Bangles – Following
Where, I ask you, would pop be without obsession? After ‘I love you’ songs, ‘I hate you’ songs and anthems of low self-esteem, ‘I’m collecting your toenail clippings’ songs are probably the most common, so much so that it would be very easy to compile an album entitled Now That’s What I Call Stalking – and what an album it would be. Obviously it would open with Every Breath You Take by The Police, but it would also take in’s Kylie’s Can’t Get You Out of My Head (“There’s a dark secret in me / Don’t leave me locked in your heart”), Heart’s Alone (“I’m wondering where you are tonight / No answer on the telephone”) and Sonia’s You’ll Never Stop Me Loving You (“When I know that you’re alone / I wander to your home / And catch a glimpse or two”), not to mention several different songs all called Obsession, chief among them those by Army of Lovers and Animotion.
The greatest – and most complicated – stalking song ever is of course Following by the Bangles. While a lot of these darker themed tunes get mistaken for jolly love songs and wind up getting played at weddings, any DJ spinning this would find the bookings drying up quicker than you can say Oops Upside Your Head. Following is a rather disturbing record, and without getting too high-minded about things, it introduces a concept that’s more common in literature than it is in pop – that of the unreliable narrator: “You call me a loser / You call me a shadowing fool / Look over your shoulder / And you say I’m haunting you / So, why do you call me? / Why do you look for me? / Why do your eyes follow me the way they do?”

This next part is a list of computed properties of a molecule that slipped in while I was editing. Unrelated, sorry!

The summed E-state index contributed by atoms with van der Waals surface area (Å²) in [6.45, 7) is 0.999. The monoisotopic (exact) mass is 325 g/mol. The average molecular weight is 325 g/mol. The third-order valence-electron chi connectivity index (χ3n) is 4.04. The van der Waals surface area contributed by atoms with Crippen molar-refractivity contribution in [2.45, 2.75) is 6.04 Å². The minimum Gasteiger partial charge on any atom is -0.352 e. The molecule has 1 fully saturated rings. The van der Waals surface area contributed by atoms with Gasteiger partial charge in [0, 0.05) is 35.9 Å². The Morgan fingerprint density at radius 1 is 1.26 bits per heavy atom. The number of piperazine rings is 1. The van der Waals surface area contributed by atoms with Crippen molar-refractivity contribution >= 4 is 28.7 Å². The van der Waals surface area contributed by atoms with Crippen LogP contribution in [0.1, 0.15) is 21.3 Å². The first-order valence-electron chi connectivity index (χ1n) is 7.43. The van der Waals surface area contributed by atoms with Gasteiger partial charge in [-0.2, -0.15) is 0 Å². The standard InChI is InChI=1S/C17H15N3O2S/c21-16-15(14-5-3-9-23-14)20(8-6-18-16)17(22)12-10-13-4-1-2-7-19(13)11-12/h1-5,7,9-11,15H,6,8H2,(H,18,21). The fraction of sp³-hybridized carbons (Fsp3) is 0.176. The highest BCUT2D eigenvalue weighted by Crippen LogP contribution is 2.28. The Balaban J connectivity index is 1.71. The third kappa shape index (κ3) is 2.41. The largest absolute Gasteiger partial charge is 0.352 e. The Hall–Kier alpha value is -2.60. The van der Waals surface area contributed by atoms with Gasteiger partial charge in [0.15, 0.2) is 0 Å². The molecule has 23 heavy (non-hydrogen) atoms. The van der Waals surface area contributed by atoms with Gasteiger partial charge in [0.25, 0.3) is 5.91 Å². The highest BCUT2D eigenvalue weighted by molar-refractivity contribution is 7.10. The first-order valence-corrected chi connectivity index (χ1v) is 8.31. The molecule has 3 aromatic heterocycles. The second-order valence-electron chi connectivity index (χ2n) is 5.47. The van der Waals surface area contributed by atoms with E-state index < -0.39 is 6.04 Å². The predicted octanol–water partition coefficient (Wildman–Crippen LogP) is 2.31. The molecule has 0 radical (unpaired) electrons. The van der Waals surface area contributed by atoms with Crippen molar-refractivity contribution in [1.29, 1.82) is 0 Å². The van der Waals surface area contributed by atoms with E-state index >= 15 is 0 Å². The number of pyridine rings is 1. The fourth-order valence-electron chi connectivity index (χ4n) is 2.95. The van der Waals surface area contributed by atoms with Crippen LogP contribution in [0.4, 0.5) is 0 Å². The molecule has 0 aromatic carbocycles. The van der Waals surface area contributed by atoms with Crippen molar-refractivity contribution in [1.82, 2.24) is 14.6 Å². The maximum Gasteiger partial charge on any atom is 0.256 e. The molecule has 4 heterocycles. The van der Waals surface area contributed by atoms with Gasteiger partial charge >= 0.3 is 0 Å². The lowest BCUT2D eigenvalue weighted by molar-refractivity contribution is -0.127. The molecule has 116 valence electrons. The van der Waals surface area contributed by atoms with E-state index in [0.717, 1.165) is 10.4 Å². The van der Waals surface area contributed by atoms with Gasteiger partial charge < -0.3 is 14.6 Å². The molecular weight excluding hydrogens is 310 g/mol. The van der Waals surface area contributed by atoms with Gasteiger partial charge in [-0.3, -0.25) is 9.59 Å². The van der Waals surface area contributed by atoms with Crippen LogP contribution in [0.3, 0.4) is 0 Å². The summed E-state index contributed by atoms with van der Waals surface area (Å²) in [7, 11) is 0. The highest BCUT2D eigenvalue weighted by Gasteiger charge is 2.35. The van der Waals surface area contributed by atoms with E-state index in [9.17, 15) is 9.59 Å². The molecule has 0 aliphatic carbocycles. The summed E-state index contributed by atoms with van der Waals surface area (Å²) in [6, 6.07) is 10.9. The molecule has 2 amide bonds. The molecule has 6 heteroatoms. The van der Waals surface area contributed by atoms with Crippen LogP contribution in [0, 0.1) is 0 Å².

What’s going on there then? Who’s stalking who? Are those following eyes merely wishful thinking on the part of a person who just can’t let go? What was the “trouble after high school between him and you”? And does that ‘him’ mean this is a story of an intense friendship between two girls? There is an awful lot to think about here, and you can’t quite trust that the singer is telling the truth. There’s no resolution, no coda at the end saying ‘here I am in prison’ or ‘but I’m happy now, lol’. It just kind of leaves you hanging and with an urge to check that the doors and windows are locked.
Now, you may be wondering why this was even released as a single in the first place – the Bangles being essentially a rather jolly proposition as far as the British public were concerned. All the singles from Different Light (Manic Monday, If She Knew What She Wants, Walk Like an Egyptian and Walking Down Your Street) had been up-tempo affairs, but none of them had featured Michael Steele – secretly my favourite Bangle – on lead vocals. I was fully expecting the Big Star cover September Gurls to rectify that oversight, but CBS rather bravely chose her self-penned Following instead. Nothing about it – the subject matter, the sparse instrumentation (just an acoustic guitar and barely there keyboards), the ghostly backing vocals from Susanna, Debbi and Vicki, screamed ‘massive hit’ – but it was undeniably an incredible song that spoke to anyone who’d ever felt an intense yearning. It probably shifted quite a few more albums, which is kind of the point with fifth singles anyway.
As I compile Now That’s What I Call Stalking in my head I realise that this is the tune that goes right at the end. How on earth would you follow Following?
Entered chart: 18/04/1987
Chart peak: 55
Weeks on chart: 2
Who could sing this today and have a hit? If there’s a modern pop star with the potential for darkness it’s Miley Cyrus. Imagine waking up with her singing this at the end of your bed, holding a knife.